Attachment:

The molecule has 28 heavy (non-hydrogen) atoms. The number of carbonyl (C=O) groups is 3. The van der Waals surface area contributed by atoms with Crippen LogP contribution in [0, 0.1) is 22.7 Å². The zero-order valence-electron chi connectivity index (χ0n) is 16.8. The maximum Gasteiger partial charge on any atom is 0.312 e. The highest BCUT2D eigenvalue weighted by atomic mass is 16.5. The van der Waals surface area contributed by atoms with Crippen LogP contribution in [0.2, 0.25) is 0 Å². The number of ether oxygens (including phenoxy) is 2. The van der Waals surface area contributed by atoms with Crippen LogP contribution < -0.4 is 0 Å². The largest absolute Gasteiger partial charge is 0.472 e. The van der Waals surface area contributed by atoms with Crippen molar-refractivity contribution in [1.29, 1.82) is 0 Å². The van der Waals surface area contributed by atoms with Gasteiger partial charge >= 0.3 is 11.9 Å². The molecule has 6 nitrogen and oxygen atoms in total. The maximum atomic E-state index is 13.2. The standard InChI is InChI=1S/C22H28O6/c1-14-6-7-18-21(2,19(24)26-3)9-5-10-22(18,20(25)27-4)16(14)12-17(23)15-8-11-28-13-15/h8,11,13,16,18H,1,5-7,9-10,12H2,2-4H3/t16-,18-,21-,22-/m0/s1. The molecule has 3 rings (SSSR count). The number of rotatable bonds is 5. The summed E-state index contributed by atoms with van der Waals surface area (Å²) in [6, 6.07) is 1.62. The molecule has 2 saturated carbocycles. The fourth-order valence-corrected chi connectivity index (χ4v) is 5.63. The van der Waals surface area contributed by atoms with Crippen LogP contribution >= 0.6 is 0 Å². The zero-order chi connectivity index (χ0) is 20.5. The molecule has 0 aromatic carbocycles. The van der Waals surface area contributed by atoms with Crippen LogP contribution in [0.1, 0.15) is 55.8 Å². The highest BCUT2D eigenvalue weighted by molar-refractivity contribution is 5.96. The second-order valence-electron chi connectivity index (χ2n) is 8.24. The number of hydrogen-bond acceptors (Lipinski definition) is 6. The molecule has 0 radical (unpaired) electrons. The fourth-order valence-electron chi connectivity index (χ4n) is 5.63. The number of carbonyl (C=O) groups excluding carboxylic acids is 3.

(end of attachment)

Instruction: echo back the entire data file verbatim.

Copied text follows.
The molecule has 28 heavy (non-hydrogen) atoms. The number of carbonyl (C=O) groups is 3. The van der Waals surface area contributed by atoms with Crippen LogP contribution in [0, 0.1) is 22.7 Å². The zero-order valence-electron chi connectivity index (χ0n) is 16.8. The maximum Gasteiger partial charge on any atom is 0.312 e. The highest BCUT2D eigenvalue weighted by atomic mass is 16.5. The van der Waals surface area contributed by atoms with Crippen LogP contribution in [0.2, 0.25) is 0 Å². The number of ether oxygens (including phenoxy) is 2. The van der Waals surface area contributed by atoms with Crippen LogP contribution < -0.4 is 0 Å². The largest absolute Gasteiger partial charge is 0.472 e. The van der Waals surface area contributed by atoms with Crippen molar-refractivity contribution in [1.29, 1.82) is 0 Å². The van der Waals surface area contributed by atoms with Gasteiger partial charge >= 0.3 is 11.9 Å². The molecule has 6 nitrogen and oxygen atoms in total. The maximum atomic E-state index is 13.2. The standard InChI is InChI=1S/C22H28O6/c1-14-6-7-18-21(2,19(24)26-3)9-5-10-22(18,20(25)27-4)16(14)12-17(23)15-8-11-28-13-15/h8,11,13,16,18H,1,5-7,9-10,12H2,2-4H3/t16-,18-,21-,22-/m0/s1. The molecule has 3 rings (SSSR count). The number of rotatable bonds is 5. The summed E-state index contributed by atoms with van der Waals surface area (Å²) in [6, 6.07) is 1.62. The molecule has 2 saturated carbocycles. The fourth-order valence-corrected chi connectivity index (χ4v) is 5.63. The van der Waals surface area contributed by atoms with Crippen LogP contribution >= 0.6 is 0 Å². The zero-order chi connectivity index (χ0) is 20.5. The molecule has 0 aromatic carbocycles. The van der Waals surface area contributed by atoms with Crippen LogP contribution in [0.1, 0.15) is 55.8 Å². The highest BCUT2D eigenvalue weighted by molar-refractivity contribution is 5.96. The second-order valence-electron chi connectivity index (χ2n) is 8.24. The number of hydrogen-bond acceptors (Lipinski definition) is 6. The molecule has 0 radical (unpaired) electrons. The fourth-order valence-electron chi connectivity index (χ4n) is 5.63. The number of carbonyl (C=O) groups excluding carboxylic acids is 3.